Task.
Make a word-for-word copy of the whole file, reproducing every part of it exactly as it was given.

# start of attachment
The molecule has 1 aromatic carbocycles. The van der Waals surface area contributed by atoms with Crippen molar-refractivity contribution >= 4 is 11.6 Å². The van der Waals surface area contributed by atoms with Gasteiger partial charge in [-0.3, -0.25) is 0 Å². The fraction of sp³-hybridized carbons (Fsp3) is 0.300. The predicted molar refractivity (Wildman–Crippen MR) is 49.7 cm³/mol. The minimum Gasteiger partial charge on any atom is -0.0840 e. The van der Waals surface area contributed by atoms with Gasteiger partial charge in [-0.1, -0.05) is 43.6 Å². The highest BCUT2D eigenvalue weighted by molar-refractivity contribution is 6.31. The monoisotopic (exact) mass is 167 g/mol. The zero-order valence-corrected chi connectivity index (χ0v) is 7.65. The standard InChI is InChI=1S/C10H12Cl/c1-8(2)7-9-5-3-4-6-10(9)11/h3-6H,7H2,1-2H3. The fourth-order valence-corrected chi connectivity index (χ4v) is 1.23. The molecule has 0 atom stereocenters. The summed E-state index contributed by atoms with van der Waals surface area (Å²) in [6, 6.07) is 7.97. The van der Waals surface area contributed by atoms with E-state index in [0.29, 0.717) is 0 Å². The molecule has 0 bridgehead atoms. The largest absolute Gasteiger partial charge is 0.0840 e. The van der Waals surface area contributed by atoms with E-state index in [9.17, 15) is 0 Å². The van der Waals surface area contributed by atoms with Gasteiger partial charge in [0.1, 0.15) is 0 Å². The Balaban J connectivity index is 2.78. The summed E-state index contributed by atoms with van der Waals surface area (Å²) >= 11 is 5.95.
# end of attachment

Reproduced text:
The molecule has 1 aromatic carbocycles. The van der Waals surface area contributed by atoms with Crippen molar-refractivity contribution >= 4 is 11.6 Å². The van der Waals surface area contributed by atoms with Gasteiger partial charge in [-0.3, -0.25) is 0 Å². The fraction of sp³-hybridized carbons (Fsp3) is 0.300. The predicted molar refractivity (Wildman–Crippen MR) is 49.7 cm³/mol. The minimum Gasteiger partial charge on any atom is -0.0840 e. The van der Waals surface area contributed by atoms with Gasteiger partial charge in [-0.1, -0.05) is 43.6 Å². The highest BCUT2D eigenvalue weighted by molar-refractivity contribution is 6.31. The monoisotopic (exact) mass is 167 g/mol. The zero-order valence-corrected chi connectivity index (χ0v) is 7.65. The standard InChI is InChI=1S/C10H12Cl/c1-8(2)7-9-5-3-4-6-10(9)11/h3-6H,7H2,1-2H3. The fourth-order valence-corrected chi connectivity index (χ4v) is 1.23. The molecule has 0 atom stereocenters. The summed E-state index contributed by atoms with van der Waals surface area (Å²) in [6, 6.07) is 7.97. The van der Waals surface area contributed by atoms with E-state index in [0.29, 0.717) is 0 Å². The molecule has 0 bridgehead atoms. The largest absolute Gasteiger partial charge is 0.0840 e. The van der Waals surface area contributed by atoms with E-state index in [9.17, 15) is 0 Å². The van der Waals surface area contributed by atoms with Gasteiger partial charge in [0.1, 0.15) is 0 Å². The Balaban J connectivity index is 2.78. The summed E-state index contributed by atoms with van der Waals surface area (Å²) >= 11 is 5.95.